Pedestrians in Belgium report feeling less safe than those in any other country in the European Union, as well as in other countries internationally known for their bustling roads, according to new data sets from an international road safety survey published in June.
The data shows that the score of 6.7 given by Belgian respondents of the E-Survey of Road Users’ Attitudes (ESRA) to grade their feelings of safety while walking on the street was the lowest number recorded in EU countries, matched only by pedestrians in Serbia.
The results stem from data gathered during a 2018 online survey simultaneously conducted in 32 different countriesin which 35,000 road users participated, out of whom 1,985 lived in Belgium.
According to the survey’s figures, Belgian pedestrians’ low feelings of safety were only slightly higher than those reported by residents of Morocco (6.5), and significantly lower than pedestrians in India’s traffic-heavy roads (7.2).
Lagging behind in Europe
The next-to-lowest scores among European respondents were given by pedestrians in Poland, who attributed a score of 7.0 to their feelings of safety on the street, followed by Greece at 7.1.
While the feeling of safety for pedestrians in those countries jumped up from 2015 figures (from 6.6 and 6.7, respectively) the indicators for Belgian respondents remained relatively stagnant from a previous score of 6.1.
By comparison, pedestrians in Switzerland attributed the highest score to their feelings of road safety (8.8), followed by Denmark (8.4), Sweden (8.3) and Finland (8.2), with the European average sitting at 7.7.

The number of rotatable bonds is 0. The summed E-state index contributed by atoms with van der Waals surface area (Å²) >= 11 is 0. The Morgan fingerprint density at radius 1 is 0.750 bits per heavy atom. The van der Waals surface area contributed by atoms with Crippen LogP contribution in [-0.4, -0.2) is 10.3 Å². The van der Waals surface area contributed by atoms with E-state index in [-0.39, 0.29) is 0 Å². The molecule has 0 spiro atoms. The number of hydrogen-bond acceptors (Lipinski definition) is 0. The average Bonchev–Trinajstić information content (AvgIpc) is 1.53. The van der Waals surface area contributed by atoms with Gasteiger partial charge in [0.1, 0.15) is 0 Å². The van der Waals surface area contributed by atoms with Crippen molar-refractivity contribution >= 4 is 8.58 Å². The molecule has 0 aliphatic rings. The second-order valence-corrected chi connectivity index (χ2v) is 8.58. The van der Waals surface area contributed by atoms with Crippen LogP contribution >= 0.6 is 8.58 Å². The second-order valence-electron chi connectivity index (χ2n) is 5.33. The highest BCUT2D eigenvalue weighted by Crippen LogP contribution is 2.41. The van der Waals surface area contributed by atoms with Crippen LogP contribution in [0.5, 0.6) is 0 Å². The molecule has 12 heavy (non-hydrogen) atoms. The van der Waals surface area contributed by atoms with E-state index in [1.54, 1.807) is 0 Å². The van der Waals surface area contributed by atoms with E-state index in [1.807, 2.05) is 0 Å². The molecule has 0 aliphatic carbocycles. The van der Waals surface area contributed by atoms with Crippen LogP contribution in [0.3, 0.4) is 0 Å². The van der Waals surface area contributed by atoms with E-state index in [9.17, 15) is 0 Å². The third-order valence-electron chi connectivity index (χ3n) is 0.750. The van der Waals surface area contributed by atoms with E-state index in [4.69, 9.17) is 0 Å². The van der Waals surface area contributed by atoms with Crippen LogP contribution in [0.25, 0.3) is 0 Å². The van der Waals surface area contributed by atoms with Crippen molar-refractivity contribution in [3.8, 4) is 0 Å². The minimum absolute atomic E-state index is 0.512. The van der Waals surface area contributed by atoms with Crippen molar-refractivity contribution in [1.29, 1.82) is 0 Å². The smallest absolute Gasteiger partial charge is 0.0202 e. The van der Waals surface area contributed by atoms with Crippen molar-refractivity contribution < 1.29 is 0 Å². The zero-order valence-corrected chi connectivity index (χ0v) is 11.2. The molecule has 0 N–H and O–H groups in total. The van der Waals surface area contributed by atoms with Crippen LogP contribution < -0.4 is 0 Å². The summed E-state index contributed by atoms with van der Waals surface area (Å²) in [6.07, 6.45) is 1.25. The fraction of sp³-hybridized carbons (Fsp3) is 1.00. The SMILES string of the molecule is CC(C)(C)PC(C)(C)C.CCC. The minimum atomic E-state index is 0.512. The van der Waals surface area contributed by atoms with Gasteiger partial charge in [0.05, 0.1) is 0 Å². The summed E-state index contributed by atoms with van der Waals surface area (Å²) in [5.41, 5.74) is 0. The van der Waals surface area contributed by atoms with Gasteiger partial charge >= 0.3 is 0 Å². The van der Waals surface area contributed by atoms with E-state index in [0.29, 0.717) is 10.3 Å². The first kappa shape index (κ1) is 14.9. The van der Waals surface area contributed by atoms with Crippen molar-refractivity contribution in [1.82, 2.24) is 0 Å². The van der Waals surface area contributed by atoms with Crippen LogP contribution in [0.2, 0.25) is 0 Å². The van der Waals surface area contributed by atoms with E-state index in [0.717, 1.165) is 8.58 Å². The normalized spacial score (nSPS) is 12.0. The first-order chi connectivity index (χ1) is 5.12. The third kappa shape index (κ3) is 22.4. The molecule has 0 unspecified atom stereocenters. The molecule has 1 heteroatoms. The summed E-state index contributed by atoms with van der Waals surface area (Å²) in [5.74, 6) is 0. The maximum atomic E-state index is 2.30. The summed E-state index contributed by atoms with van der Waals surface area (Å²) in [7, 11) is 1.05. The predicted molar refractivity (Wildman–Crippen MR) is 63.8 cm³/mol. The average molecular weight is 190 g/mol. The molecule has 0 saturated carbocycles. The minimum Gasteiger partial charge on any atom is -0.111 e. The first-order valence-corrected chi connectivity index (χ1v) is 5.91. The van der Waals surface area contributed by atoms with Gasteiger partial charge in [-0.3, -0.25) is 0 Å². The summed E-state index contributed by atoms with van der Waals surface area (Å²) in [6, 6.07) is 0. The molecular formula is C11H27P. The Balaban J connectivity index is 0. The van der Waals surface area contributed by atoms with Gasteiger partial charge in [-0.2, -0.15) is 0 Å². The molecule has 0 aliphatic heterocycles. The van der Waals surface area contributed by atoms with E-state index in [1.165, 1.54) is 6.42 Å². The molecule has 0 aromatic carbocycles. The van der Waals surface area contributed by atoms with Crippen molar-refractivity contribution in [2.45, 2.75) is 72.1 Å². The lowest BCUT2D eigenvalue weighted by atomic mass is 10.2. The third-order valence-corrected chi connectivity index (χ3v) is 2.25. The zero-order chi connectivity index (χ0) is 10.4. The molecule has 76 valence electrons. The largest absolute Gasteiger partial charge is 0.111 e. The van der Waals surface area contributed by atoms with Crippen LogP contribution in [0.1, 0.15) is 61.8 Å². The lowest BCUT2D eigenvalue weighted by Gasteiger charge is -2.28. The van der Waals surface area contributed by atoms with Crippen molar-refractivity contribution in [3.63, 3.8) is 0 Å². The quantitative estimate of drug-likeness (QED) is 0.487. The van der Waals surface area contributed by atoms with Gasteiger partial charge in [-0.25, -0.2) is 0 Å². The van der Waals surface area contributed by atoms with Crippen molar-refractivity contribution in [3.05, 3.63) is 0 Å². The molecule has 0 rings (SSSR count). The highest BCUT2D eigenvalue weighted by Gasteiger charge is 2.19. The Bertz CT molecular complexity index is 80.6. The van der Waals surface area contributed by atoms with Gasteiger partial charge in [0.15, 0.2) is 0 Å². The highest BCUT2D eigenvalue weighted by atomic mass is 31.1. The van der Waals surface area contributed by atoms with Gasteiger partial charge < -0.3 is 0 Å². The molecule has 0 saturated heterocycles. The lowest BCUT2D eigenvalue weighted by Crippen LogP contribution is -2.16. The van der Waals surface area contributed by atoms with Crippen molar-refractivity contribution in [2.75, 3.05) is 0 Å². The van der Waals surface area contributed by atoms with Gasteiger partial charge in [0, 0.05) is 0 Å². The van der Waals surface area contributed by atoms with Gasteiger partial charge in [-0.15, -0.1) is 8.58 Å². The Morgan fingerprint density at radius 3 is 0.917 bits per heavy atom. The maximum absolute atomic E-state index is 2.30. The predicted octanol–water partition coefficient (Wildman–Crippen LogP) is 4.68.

People protest a hit-and-run accident in Schaerbeek which left a 14-year-old severely injured. Credit: 1030/0 Facebook
Second cause of road deaths
Out of the 615 people killed in road accidents in Belgium, 15.4%, or 95, were pedestrians.
The figures make deaths involving a pedestrian the second most common type of road fatalities after car crashes, which accounted for nearly half (46.8%) of the total deaths, according to 2017 data cited in the published study.
While no comprehensive data is available regarding the circumstances surrounding each of the pedestrian deaths, the figures reveal that both drivers and pedestrians are prone to knowingly breach road safety regulations.
A third of Belgian drivers polled admitted to drinking and driving; over a quarter said they texted while driving and more than half said they drove at speeds beyond the limit on both motorways and built-up areas.
Conversely, 71.5% of pedestrians said that they did not use a zebra path to cross a street even when one was nearby; nearly half (42.9%) said they crossed the road while the pedestrian light was read; more than half (55.5%) said they used their smartphone while they walked and 27.4% said they walked while wearing headphones.
Pedestrian safety ‘hardly gets any attention’
Stef Willems, spokesperson for Belgian road safety institute VIAS, which led the survey, said that while cycling infrastructure is getting increased attention by policymakers, the same could not be said for pedestrians.
“Pleas are made to improve bicycle infrastructure. But safety for pedestrians hardly gets any attention,” Willems told New Mobility, adding that wide and smooth enough footpaths could lead pedestrians to feel safer in Belgian streets.
Willems also argued for the reduction of the speed limit in residential areas and city centres to be reduced to 30 kilometres per hour.
“It may seem very slow for a driver, but slowing down can be the difference between life and death,” he said.
The new figures come as residents in Brussels call on authorities to better implement road safety regulations and to undertake renovations to make roads and urban infrastructure safer for pedestrians.
In June, the fallout from a hit-and-run accident in Schaerbeek where a 14-year-old was severely injured by a driver with a revoked licence saw hundreds of people protest by organising a lie-in in the busy road junction where the accident took place.
After the incident, municipal authorities said they would go ahead with a plan, sketched out before the hit-and-run, to modify the pavement markings in the intersection in an attempt to improve the flow of traffic and increase safety.